Although jaguars are listed in Argentina as Monumento Natural and receive full legal protection, the reality on the ground is that their numbers continue to decline due to habitat loss and persecution. As the Yungas (eastern Andes piedmont forest) and Chaco forests of Northwest Argentina are quickly cleared to make way for the “soybean revolution”, what was once a continuous jaguar population is now shrinking into smaller habitat blocks, where the “tigres” – as they are locally known - continue to be hunted in retaliation for livestock losses. Extensive herding practices and poor husbandry, with stock let loose in the forests and seldom rounded up, render the calves susceptible to predation, resulting in significant economic loss to small-scale ranchers, negative attitudes toward wildlife and conservation activities in general, and vengeful killing of jaguars.
While the Ley de Bosques passed recently by the federal government and associated land planning reviews in Salta and Jujuy provinces may slow down the rate at which jaguar habitat is currently being lost to the bulldozers, very little is being done to curtail retaliatory killings. Fortunately, the Administración de Parques Nacionales (APN) has appointed a jaguar conservation coordinator for Northwest Argentina, and is collaborating with the provincial governments to address jaguar-livestock conflict.
Born Free is contributing to the implementation of a project to reduce livestock losses to predation and alleviate the animosity ranchers demonstrate towards jaguars. In partnership with APN we work with ranchers in and around Calilegua and Baritu National Parks implementing changes in livestock husbandry. Ranchers get financial assistance to build calving enclosures, synchronize herd breeding season and improve the quality of their stock. Livestock losses are closely monitored and other ranchers invited to learn new husbandry practices with the expectation that they will eventually also adopt them. A scheme to improve pig husbandry by building communal pig-stays is also planned. Community education activities seek to change local attitudes towards jaguars and make them more receptive to conservation activities. Jaguars and their prey are monitored using camera-trap and transect surveys. The ultimate goal is that by changing husbandry practices there will be lower grazing pressure on the forests, eventually leading to a recovery of the prey base for the cats, which may in time reduce their reliance on livestock for food.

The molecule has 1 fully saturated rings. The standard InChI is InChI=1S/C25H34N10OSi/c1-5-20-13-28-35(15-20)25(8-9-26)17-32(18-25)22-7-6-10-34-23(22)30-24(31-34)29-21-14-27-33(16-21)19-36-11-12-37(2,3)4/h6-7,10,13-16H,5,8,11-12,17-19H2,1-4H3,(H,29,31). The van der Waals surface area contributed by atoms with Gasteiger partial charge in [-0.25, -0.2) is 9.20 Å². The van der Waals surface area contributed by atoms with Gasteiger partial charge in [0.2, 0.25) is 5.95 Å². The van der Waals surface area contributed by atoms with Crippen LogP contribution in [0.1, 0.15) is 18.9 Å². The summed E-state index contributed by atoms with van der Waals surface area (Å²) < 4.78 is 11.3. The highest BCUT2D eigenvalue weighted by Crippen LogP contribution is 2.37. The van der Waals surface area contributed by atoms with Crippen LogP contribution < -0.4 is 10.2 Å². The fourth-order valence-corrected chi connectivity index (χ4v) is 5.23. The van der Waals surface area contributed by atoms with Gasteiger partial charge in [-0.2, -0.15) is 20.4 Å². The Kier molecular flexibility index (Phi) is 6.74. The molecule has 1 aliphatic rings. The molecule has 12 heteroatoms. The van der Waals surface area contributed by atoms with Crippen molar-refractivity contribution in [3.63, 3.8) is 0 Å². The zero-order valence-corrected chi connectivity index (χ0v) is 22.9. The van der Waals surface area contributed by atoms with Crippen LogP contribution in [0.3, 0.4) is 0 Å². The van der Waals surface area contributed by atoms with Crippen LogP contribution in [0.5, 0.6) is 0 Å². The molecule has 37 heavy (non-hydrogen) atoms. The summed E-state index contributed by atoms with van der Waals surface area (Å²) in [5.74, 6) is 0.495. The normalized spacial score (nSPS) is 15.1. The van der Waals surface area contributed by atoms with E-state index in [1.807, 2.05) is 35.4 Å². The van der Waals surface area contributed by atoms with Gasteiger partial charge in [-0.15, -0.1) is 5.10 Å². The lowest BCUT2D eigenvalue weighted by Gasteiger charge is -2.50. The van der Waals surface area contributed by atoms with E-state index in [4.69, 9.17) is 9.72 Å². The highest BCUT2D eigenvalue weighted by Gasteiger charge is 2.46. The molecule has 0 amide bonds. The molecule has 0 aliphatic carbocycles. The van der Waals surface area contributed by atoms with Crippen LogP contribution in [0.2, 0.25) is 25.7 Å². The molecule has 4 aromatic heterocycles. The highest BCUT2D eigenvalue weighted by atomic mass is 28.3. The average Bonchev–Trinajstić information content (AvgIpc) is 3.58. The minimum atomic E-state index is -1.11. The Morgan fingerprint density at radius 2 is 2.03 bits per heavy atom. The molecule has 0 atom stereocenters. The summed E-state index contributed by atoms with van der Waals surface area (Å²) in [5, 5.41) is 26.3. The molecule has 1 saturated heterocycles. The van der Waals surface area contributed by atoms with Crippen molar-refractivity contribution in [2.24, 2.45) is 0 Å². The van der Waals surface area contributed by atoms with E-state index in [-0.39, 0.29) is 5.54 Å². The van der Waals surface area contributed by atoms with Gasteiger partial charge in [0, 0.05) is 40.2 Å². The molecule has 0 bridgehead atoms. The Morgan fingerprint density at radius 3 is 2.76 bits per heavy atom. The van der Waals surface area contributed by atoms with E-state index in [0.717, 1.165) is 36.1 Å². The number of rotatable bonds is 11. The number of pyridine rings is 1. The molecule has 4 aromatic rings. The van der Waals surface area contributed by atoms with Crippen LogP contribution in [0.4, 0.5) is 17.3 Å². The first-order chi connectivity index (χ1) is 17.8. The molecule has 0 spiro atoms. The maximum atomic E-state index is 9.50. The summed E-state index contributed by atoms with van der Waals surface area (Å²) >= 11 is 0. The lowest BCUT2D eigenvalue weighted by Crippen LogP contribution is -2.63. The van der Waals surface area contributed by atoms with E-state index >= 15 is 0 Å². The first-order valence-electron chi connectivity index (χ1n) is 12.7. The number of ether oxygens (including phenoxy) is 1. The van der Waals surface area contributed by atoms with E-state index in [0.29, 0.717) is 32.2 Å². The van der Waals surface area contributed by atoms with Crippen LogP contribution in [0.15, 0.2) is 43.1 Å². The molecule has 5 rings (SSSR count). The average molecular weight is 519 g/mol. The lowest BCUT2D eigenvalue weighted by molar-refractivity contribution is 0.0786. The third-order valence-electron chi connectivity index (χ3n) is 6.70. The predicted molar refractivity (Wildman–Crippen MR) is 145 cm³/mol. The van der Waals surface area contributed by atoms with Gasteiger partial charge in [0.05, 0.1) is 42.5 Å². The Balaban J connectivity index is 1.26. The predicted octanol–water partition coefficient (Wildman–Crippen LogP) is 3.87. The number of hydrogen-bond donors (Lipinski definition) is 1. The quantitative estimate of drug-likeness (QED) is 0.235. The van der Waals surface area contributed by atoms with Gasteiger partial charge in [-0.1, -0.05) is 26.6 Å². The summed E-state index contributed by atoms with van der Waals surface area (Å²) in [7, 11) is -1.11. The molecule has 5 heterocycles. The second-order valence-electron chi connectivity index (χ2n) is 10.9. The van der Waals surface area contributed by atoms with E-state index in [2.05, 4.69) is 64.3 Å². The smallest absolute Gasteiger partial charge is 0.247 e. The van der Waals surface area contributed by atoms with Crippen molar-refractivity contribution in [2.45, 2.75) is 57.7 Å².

A pilot project started in April 2009 to reduce livestock losses to predation and ranchers’ resentment of jaguars. The project receives funding and human resources from APN and the Jujuy government, as well as Born Free and Panthera.
The ultimate goal of this project is to reduce livestock losses to jaguars and therefore mitigate the current negative attitudes towards these large carnivores.
The project is led by Dr Claudio Sillero, Born Free’s Head of Conservation, and Dr Pablo Perovic. Born in Argentina, Claudio has spent most of his professional life working on carnivore conservation in Africa and Asia. This project provides him with an opportunity to work closely with, and help train, some of his Argentine colleagues. Pablo has been working on jaguar conservation in Northwest Argentina for over a decade. He has recently been appointed by the APN as their coordinator for jaguar conservation. Two local field assistants are employed and APN staff provides logistic support. This project supports the work of local institutions and field conservationists addressing jaguar conservation in Northwest Argentina.